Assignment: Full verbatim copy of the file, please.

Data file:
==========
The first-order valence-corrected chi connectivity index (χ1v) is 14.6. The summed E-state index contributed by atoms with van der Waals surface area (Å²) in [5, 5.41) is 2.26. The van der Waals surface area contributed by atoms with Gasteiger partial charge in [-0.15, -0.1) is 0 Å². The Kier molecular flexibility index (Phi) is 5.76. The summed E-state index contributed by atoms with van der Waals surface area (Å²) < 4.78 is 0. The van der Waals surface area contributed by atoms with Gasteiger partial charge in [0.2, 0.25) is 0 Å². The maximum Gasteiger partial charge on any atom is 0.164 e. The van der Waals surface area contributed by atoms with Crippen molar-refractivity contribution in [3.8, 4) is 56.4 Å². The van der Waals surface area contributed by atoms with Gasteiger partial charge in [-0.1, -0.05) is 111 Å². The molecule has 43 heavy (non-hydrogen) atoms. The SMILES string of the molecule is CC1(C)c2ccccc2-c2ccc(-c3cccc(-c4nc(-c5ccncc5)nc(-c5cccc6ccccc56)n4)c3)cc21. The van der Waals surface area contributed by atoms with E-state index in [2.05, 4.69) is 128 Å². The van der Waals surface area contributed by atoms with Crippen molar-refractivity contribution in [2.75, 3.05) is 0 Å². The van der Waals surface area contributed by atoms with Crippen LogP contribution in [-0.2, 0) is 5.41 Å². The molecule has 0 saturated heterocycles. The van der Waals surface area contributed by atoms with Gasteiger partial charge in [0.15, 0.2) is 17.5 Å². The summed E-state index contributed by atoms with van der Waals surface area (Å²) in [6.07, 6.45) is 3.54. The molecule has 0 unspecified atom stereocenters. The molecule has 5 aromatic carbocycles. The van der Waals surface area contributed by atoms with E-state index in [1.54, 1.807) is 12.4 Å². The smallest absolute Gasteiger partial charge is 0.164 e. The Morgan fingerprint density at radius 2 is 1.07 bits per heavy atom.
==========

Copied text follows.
The first-order valence-corrected chi connectivity index (χ1v) is 14.6. The summed E-state index contributed by atoms with van der Waals surface area (Å²) in [5, 5.41) is 2.26. The van der Waals surface area contributed by atoms with Gasteiger partial charge in [-0.15, -0.1) is 0 Å². The Kier molecular flexibility index (Phi) is 5.76. The summed E-state index contributed by atoms with van der Waals surface area (Å²) < 4.78 is 0. The van der Waals surface area contributed by atoms with Gasteiger partial charge in [0.2, 0.25) is 0 Å². The maximum Gasteiger partial charge on any atom is 0.164 e. The van der Waals surface area contributed by atoms with Crippen molar-refractivity contribution in [3.8, 4) is 56.4 Å². The van der Waals surface area contributed by atoms with Gasteiger partial charge in [-0.1, -0.05) is 111 Å². The molecule has 43 heavy (non-hydrogen) atoms. The SMILES string of the molecule is CC1(C)c2ccccc2-c2ccc(-c3cccc(-c4nc(-c5ccncc5)nc(-c5cccc6ccccc56)n4)c3)cc21. The van der Waals surface area contributed by atoms with E-state index in [2.05, 4.69) is 128 Å². The van der Waals surface area contributed by atoms with Crippen molar-refractivity contribution in [2.75, 3.05) is 0 Å². The van der Waals surface area contributed by atoms with Crippen LogP contribution in [-0.2, 0) is 5.41 Å². The molecule has 0 saturated heterocycles. The van der Waals surface area contributed by atoms with Gasteiger partial charge in [0.15, 0.2) is 17.5 Å². The summed E-state index contributed by atoms with van der Waals surface area (Å²) in [6.07, 6.45) is 3.54. The molecule has 0 unspecified atom stereocenters. The molecule has 5 aromatic carbocycles. The van der Waals surface area contributed by atoms with E-state index in [1.54, 1.807) is 12.4 Å². The smallest absolute Gasteiger partial charge is 0.164 e. The Morgan fingerprint density at radius 2 is 1.07 bits per heavy atom.